The inclusion of wave–current effects and the higher resolution for depths <40 m in AMM15SL2, together with a better representation of the local features (e.g. headlands; highly spatially variable bathymetry), result in an incremental improvement in the representation of the wave field, mainly in the frequency and directional domain. The prediction of the wave direction near the coast is improved within a range of ±30 ∘ and the mean period shows >20 % reduction in the RMSD with respect to GS512L4EUK. This is also a consequence of the increase in the wind forcing resolution (10 km), as winds in AMM15SL2 are not presently upscaled in the pre-processing routine performed for GS512L4EUK (i.e. 10 km resolution winds are interpolated to a 25 km regular grid).
We demonstrate that the resolution and the choice of the numerical tuning significantly influences the model accuracy. Evidence of resolution-dependent differences in wave growth was observed, leading to slightly overestimated significant wave heights when replicating coastal mid-range conditions by AMM15SL2. This is better suited to replicating the extremes, particularly for regions with short and mid fetches such as the North Sea.
The improved skill of AMM15SL2, together with a better prediction of mean up-crossing period and wave direction, have large implications for the prediction of waves in short fetched areas and coastal locations. This provides benefits for both off-shore infrastructures, such as wind power or oil platforms, and for coastal applications like beach safety, risk to flooding and overtopping and shoreline evolution in general. It is also recognised that, despite the good skill of AMM15SL2 in replicating inshore waves, the model utility in coastal zones that are largely sheltered and/or with strong shallower water bathymetric variability should be treated with caution, as there are important nonlinear effects that are not included in any of the baseline configurations.
Obtaining WAVEWATCH III®. The version of WAVEWATCH III® used operationally at the Met Office is publicly available via the Met Office's Trusted Institutional Fork of the NOAA WW3 GitHub repository (https://github.com/ukmo-waves/WW3/tree/ukmo_ps45-1.hotfixes, last access: 1 February 2023, and can also be found via https://doi.org/10.5281/zenodo.7874843, WW3DG, 2023). The WAVEWATCH III® code base is distributed by NOAA under an open-source-style licence (https://polar.ncep.noaa.gov/waves/wavewatch/wavewatch.shtml, NOAA, 2021a). Interested readers wishing to access the code are requested to register to obtain a licence (see https://polar.ncep.noaa.gov/waves/wavewatch/license.shtml; NOAA, 2021b). Refer to the Supplement for more details.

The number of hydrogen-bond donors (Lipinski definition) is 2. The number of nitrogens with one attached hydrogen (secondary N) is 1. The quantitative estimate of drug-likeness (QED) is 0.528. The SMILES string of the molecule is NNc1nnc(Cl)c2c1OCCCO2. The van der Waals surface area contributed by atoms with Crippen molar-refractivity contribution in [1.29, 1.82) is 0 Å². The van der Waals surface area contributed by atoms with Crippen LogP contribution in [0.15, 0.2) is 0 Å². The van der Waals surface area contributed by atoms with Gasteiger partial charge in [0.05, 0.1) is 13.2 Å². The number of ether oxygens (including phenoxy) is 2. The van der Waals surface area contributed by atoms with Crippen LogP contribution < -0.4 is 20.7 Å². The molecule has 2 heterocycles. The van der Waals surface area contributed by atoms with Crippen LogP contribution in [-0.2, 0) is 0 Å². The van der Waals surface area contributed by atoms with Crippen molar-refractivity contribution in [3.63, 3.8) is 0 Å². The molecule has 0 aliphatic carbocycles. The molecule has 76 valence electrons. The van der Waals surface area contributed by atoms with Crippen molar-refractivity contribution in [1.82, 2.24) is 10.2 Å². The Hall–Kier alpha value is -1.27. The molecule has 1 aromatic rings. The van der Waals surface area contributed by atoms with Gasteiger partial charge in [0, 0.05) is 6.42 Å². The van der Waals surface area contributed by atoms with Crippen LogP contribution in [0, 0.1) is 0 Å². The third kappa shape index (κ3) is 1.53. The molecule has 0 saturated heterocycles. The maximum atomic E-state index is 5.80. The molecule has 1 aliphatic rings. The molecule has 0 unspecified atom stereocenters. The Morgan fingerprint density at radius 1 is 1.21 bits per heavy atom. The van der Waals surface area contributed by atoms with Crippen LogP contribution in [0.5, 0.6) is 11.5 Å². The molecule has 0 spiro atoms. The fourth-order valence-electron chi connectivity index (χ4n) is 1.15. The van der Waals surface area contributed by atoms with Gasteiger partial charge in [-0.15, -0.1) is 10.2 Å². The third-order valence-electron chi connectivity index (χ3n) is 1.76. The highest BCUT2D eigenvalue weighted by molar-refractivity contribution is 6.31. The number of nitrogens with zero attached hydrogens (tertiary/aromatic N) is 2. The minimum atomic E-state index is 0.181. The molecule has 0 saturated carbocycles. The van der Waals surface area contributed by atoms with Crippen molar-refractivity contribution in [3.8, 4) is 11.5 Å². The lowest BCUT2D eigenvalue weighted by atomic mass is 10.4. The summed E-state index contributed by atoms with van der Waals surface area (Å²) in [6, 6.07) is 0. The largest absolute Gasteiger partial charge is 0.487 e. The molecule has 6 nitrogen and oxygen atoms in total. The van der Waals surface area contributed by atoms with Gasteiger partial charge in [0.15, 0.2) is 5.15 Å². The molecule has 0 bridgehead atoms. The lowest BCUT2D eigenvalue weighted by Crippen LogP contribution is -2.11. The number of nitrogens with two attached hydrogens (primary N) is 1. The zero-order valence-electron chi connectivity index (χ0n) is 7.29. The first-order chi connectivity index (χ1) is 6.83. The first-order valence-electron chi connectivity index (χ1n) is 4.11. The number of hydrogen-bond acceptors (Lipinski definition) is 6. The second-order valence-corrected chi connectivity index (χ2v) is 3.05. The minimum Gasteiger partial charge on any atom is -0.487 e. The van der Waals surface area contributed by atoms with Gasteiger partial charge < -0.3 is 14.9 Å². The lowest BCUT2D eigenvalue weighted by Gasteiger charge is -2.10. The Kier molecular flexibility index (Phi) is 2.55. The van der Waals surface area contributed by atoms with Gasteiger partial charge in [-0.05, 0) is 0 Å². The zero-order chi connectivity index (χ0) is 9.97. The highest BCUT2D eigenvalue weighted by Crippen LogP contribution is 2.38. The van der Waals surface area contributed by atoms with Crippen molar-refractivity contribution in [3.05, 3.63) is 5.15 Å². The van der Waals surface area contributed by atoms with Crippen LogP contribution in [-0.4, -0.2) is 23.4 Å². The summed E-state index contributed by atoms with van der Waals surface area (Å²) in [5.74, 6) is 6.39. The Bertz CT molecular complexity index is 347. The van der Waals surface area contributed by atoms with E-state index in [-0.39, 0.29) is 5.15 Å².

Obtaining configuration files. The basics of the system configuration, including the grid, modules and tuning parameter files are publicly available (https://doi.org/10.5281/zenodo.7148687; Valiente et al., 2022).
The length, resolution and spatial coverage of the data generated in running the trials described in this paper require a large storage facility. The complete or partial data will be available upon request to the corresponding author. Data used for the model evaluation and analysis in this paper in the form of model observation match-up netCDF files are available via https://doi.org/10.5281/zenodo.7019826 (Valiente, 2022).
Datasets for model evaluation include different sources. SHPSYN in situ observations are accessible via the Global Telecommunication System but are also publicly available at http://www.marineinsitu.eu/dashboard/ (Copernicus Marine Environment Monitoring Service in Situ Thematic Assembly Centre, 2022). WAVENET in situ data can be obtained from the National Network of Regional Coastal Monitoring Programmes and CEFAS Wavenet and should be available following registration at http://www.channelcoast.org/ (NNRCMP, 2022) and https://www.cefas.co.uk/cefas-data-hub/wavenet/ (Cefas, 2022). JCOMM-WFVS observations are obtainable from the Met Office, as it is part of the World Meteorological Organisation – International Oceanographic Commission (WMO-IOC) Joint Commission On Marine Meteorology's operational Wave Forecast Verification Scheme. MA_SUP03 satellite altimeter data are available for public download and can be obtained following registration via FTP at ftp://ftp.ifremer.fr/ifremer/cersat/products/swath/altimeters/waves/data (last access: 8 November 2022) MA_SUP03 satellite altimeter data (https://doi.org/10.5285/3ef6a5a66e9947d39b356251909dc12b, Dodet et al., 2022; Piolle et al., 2020).
Additional information on the data acquisition of the different observational datasets used in this paper is included in the Supplement.
The supplement related to this article is available online at: https://doi.org/10.5194/gmd-16-2515-2023-supplement.
NGV conceptualised the experiments, set up and ran the baseline trials, conducted the formal analysis and wind and wave verification, in addition to the data curation, wrote the original draft and prepared the figures/visualisation. AS and BG helped with conceptualisation, validation of resources and review and editing of draft. CB and JGL contributed to the model description and provided a figure for the SMC visualisation. CP performed AMM15 current validation. CB, AS, JGL, NGV and TP contributed to the development of the wave operational system. All of the co-authors contributed to the editing of the final version of the paper.
The contact author has declared that none of the authors has any competing interests.
Publisher's note: Copernicus Publications remains neutral with regard to jurisdictional claims in published maps and institutional affiliations.
We thank the editor and the two anonymous reviewers for their comments and suggestions – these have significantly improved the paper. Simulations were conducted on the Cray HPC at the Met Office, UK.
This paper was edited by Julia Hargreaves and reviewed by two anonymous referees.